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Gabrielle Davidson
Gabrielle Davidson

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What is an API?

API, or Application Programming Interface, is one of the many acronyms thrown around in the programming world. It took me months to grasp the concept, not least because APIs can look very different from each other, depending on what they are trying to accomplish.

The best, high-level conceptualization I've come up with that encapsulates them all is that APIs are a simplified way to interact with complex information. That still sounds kind of vague. Let's look at some examples.

Real world

The picture in the header of this article shows an old radio. We can actually think of this radio, with its three dials, as an API for transforming radio waves into sound and having some control over them.

We don't have a way to directly access radio waves without a radio. Nor would we probably want to, that's a lot of complex information to handle. So, someone devised this simple interface that gives us the ability to switch between different frequencies, control the volume, and turn the radio off and on.

There is a lot more you could do with radio waves that has nothing to do with listening to music, but we don't need to be bogged down with all that stuff. The radio API just gives us what we need.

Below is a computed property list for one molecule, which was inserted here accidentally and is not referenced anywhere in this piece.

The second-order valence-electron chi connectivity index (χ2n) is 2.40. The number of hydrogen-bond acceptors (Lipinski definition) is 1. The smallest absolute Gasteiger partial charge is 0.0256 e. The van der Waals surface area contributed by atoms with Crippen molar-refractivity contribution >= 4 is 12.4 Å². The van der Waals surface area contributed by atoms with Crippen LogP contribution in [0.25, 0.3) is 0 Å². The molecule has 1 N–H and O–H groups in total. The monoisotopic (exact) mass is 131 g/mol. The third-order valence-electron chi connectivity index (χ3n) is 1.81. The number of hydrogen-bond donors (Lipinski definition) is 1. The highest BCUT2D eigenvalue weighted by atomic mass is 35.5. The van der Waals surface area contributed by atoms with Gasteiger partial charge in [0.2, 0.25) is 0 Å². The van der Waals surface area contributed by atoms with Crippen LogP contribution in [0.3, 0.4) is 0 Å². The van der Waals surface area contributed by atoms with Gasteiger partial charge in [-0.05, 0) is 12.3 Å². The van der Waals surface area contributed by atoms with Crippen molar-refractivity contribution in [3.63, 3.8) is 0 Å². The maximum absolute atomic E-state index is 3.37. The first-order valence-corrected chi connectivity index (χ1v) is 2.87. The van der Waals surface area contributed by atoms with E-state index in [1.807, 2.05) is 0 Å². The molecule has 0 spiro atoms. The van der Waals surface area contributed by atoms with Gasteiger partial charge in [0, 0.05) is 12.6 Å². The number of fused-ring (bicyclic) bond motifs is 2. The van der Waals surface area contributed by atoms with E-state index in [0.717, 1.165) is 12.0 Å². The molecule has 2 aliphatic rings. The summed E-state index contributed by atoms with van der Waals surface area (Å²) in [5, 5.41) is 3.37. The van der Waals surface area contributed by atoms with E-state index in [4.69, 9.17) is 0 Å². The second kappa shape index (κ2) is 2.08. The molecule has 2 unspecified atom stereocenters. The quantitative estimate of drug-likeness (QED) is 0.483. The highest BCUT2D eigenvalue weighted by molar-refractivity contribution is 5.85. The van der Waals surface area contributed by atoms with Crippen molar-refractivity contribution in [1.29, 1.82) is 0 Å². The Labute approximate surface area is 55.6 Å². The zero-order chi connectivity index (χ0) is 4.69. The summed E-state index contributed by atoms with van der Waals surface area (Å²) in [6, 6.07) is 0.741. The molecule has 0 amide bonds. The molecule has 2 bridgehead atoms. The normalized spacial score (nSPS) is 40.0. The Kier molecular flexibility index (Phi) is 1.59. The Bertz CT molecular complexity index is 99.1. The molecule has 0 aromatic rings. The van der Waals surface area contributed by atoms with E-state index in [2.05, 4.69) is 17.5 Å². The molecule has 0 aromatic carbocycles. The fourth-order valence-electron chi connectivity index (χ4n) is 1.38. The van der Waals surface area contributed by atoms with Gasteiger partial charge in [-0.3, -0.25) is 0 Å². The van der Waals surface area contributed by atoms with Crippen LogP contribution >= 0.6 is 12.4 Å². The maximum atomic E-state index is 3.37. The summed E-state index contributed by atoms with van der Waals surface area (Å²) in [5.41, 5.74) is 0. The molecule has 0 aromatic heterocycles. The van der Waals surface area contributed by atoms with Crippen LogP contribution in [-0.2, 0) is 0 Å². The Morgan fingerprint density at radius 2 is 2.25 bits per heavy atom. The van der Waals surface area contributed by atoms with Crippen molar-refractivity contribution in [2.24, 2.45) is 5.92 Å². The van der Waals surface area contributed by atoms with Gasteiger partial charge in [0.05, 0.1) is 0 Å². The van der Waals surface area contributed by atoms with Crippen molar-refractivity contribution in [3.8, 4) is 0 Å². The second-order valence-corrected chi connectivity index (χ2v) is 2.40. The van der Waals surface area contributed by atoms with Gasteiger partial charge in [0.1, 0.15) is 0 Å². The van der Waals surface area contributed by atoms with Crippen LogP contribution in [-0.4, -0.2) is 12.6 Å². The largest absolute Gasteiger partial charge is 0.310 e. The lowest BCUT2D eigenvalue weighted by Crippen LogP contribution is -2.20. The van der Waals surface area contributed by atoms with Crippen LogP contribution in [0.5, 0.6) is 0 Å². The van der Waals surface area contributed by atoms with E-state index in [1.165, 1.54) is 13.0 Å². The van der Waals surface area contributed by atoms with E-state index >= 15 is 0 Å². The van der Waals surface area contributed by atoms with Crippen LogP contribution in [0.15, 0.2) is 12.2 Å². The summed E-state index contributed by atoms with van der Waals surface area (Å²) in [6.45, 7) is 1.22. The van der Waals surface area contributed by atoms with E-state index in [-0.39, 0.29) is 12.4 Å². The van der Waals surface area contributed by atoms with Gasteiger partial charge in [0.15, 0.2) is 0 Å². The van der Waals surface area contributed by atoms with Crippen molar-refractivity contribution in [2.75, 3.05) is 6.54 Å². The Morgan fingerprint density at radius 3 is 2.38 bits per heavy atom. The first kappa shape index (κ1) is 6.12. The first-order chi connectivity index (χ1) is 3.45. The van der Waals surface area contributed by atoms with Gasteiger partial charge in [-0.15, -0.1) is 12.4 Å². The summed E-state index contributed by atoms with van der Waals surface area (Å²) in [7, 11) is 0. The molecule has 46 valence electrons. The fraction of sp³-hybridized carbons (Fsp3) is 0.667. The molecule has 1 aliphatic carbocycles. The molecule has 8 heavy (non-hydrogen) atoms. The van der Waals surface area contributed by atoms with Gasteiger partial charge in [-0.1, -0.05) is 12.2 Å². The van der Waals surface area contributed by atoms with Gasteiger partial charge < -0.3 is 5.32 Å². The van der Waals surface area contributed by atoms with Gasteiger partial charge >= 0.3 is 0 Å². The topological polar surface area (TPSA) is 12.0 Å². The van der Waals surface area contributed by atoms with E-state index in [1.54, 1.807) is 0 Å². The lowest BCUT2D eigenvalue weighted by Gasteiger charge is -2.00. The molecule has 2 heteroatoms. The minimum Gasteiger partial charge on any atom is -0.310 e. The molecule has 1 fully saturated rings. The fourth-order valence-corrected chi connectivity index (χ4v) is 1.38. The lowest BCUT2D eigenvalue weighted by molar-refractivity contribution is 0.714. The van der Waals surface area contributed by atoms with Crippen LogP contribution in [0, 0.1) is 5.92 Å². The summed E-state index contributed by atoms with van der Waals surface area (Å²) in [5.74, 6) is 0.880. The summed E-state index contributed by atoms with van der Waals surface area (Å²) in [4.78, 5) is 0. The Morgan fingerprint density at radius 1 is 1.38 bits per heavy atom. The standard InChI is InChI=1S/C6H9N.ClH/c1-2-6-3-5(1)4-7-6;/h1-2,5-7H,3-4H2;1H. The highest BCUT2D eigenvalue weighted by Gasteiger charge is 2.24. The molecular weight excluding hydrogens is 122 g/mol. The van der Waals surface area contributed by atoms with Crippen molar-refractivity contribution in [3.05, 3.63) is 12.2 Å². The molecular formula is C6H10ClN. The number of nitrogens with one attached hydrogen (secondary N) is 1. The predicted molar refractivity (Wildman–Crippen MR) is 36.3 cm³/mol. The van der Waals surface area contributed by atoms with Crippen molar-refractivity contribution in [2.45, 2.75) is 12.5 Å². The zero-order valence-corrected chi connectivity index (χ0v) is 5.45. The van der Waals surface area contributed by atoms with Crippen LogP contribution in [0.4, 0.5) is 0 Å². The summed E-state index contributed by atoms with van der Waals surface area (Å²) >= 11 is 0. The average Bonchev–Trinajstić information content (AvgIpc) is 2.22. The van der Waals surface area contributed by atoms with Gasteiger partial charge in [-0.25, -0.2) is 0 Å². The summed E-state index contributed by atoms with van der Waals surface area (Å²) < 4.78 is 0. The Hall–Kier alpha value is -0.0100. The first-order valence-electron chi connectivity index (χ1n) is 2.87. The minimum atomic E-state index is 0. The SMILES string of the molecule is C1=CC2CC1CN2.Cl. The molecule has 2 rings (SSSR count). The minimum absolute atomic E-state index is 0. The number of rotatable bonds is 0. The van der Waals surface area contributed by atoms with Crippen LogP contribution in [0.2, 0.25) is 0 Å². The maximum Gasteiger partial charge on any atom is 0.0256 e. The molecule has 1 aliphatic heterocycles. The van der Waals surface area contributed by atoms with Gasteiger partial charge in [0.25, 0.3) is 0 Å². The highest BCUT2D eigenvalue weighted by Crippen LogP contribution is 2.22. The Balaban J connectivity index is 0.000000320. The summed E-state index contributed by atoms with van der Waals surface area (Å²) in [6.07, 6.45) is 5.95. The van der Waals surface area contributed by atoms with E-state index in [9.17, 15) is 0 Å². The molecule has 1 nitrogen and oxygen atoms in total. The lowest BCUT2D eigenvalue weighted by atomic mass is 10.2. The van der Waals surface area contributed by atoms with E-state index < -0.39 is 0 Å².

Programming world

Similarly, in the programming world, we frequently want to easily incorporate data from other complex sources to make our projects more dynamic and useful.

Let's say I'm making a weather app. How do I get the weather data to display on my home screen? Do I have to collect and maintain it all myself? Lucky for me, someone else has already done that and created an API that allows me to access and use that data. It doesn't have physical dials but there are instructions on how to use it and it only gives me what I need, not the hoards of information that come with monitoring the weather, just like the radio.

This is great news! Not only do I not have to collect my own data, I also don't have to spend an inordinate amount of time sifting through someone else's data. This saves me a lot of time.

It also allows the creator of the API to let other people use some of their data while keeping some private. This might be like how Pinterest provides an API for your website to use its icon to save something to a board without having to give you all of its user or proprietary information. You get to give your users the ability to harness the power of Pinterest and Pinterest gets to reach more people. It's a win-win for everyone!

The wonderful world of APIs

APIs are everywhere and there are all kinds. There is a Star Wars API and a number facts API. Large companies like Facebook have APIs. Here is a collection of a bunch of other APIs. Whatever you're looking for, there is probably an API for it. You'll need to understand server requests and asynchronous javascript in order to fully work with them but hopefully this gives you a better understanding of what they even are. And once you get used to them, they are a lot of fun!

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